Large businesses with 50 or more employees are now required to offer group health insurance under the Affordable Care Act. Small businesses with fewer than 50 employees are not required to offer coverage, but they can qualify for tax credits to help offset the cost if they choose to offer healthcare and pay for at least half of each employee’s premium.

Final Expense Information

Losing a loved one can be an overwhelming experience with decisions to be made regarding funeral plans. Final expense insurance covers the funeral costs of the departed, which saves family members from the stress of a large expense. Similar to final expense insurance, life insurance also pays the beneficiary upon the death of the insured. However, there are significant differences between these policies.

Life insurance often requires a medical exam and can be denied if an applicant has a preexisting chronic condition. A life policy is purchased for high dollar amounts, often beginning at $10,000, which makes the premiums higher. There is no medical exam required for final expense insurance. Most applicants are qualified after answering a health questionnaire. The face value of a final expense policy is much smaller than traditional life insurance policies, which results in a lower premium.

Final expense insurance can help your family when they need it most. Here are a few benefits to purchasing a final expense policy:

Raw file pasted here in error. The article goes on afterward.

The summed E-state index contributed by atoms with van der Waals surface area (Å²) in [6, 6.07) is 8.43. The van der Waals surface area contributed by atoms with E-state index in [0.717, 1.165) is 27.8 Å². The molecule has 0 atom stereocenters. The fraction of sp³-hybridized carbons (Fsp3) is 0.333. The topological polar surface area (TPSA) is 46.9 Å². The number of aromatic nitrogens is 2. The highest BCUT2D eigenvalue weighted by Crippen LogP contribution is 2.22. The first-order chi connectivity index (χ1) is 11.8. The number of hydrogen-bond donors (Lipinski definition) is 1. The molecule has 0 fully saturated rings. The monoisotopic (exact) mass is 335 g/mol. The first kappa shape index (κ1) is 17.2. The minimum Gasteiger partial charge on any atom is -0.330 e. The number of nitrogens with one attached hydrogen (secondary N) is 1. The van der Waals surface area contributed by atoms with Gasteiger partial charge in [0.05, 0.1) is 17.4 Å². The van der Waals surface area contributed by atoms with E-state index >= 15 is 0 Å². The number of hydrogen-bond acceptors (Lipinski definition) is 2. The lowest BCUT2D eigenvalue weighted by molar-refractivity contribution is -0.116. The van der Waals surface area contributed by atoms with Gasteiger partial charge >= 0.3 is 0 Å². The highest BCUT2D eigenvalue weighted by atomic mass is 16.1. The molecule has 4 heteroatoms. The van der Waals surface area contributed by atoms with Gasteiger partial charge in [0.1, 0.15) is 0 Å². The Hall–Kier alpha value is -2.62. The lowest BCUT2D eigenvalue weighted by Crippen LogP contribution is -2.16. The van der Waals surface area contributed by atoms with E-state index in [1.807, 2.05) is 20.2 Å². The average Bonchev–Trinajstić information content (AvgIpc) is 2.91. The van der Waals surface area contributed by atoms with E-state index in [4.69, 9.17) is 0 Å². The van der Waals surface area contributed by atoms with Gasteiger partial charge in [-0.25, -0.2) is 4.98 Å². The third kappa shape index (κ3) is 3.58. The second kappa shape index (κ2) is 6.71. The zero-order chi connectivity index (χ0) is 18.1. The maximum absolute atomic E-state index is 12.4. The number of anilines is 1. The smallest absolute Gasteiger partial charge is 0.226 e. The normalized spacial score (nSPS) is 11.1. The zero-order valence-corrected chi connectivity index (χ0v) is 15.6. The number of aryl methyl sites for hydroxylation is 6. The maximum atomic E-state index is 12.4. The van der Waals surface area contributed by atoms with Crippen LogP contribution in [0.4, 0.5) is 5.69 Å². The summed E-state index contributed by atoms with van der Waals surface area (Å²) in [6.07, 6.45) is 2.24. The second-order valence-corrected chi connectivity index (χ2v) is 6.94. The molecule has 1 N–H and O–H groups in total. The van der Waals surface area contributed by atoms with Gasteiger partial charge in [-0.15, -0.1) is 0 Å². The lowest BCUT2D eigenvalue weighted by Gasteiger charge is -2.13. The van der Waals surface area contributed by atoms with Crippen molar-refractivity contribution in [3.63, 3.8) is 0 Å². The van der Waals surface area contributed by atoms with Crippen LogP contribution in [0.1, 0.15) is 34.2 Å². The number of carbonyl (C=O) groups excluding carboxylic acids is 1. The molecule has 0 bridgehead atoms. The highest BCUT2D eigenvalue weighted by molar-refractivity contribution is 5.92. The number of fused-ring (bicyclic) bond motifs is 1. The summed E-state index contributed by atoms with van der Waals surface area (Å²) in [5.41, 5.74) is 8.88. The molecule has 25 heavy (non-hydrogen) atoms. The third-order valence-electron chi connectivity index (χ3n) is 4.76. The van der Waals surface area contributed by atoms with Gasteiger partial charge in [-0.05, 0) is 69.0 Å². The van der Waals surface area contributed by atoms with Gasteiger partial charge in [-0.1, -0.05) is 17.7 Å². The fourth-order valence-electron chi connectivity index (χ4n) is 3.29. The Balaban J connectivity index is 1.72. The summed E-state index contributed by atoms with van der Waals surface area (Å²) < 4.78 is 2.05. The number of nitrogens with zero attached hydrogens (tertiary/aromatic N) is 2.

- It is designed to pay out immediately.
- Rates never increase, and benefits never decrease.
- Most people can easily qualify.
- It is a more affordable alternative to life insurance.

If you are not sure whether final expense insurance is for you, we can answer your questions. Call us today, and we can help you protect your family’s future.

Medicare Information

Medicare is a fee-for-service health care program for seniors, in which the government pays health care providers directly for services that fall under Parts A and B of Medicare benefits (see below). However, if you are looking for more coverage than Original Medicare, you can purchase a Medicare Supplement plan or a Medicare Advantage plan. Medicare is divided into four categories. This allows you to customize your personal coverage when shopping for a comprehensive policy.

- Part A (hospital insurance): Covers hospital care, emergency services, nursing home care, home health services, and hospice.
- Part B (medical insurance): Covers medically necessary services and supplies used for diagnosing and treating medical conditions, and preventative services for illness prevention and/or early detection. Examples include ambulance services, mental health care, outpatient procedures, and clinical research.
- Part C: Combines Parts A and B and often part D as well.
- Part D: Offers prescription drug coverage.

Original Medicare offers coverage for services and supplies that are considered to be medically necessary, such as doctor visits, lab tests, and wheelchairs. There are several alternative plans you can choose from for additional coverage, and each plan must offer at least the same coverage as Original Medicare. There are two Medicare plans that we can assist you with. A Medicare Advantage Plan, also known as Part C, combines Part A and Part B as a replacement to Medicare for more comprehensive health care coverage. This plan can be customized with additional coverage, such as a prescription drug program (Part D), vision, and dental. A Medicare Supplemental Plan, also known as Medigap, has a higher premium but supplements the coverage gaps and deductibles that Part A and Part B leave behind.

Seniors are in the most need of health care, but once retired monthly premiums can become hard to maintain. Enrolling in the Medicare program allows you to get the care you need for a minimal charge. Contact us today to learn more about coverage options. We are happy to work with you to determine which Medicare options work best for you.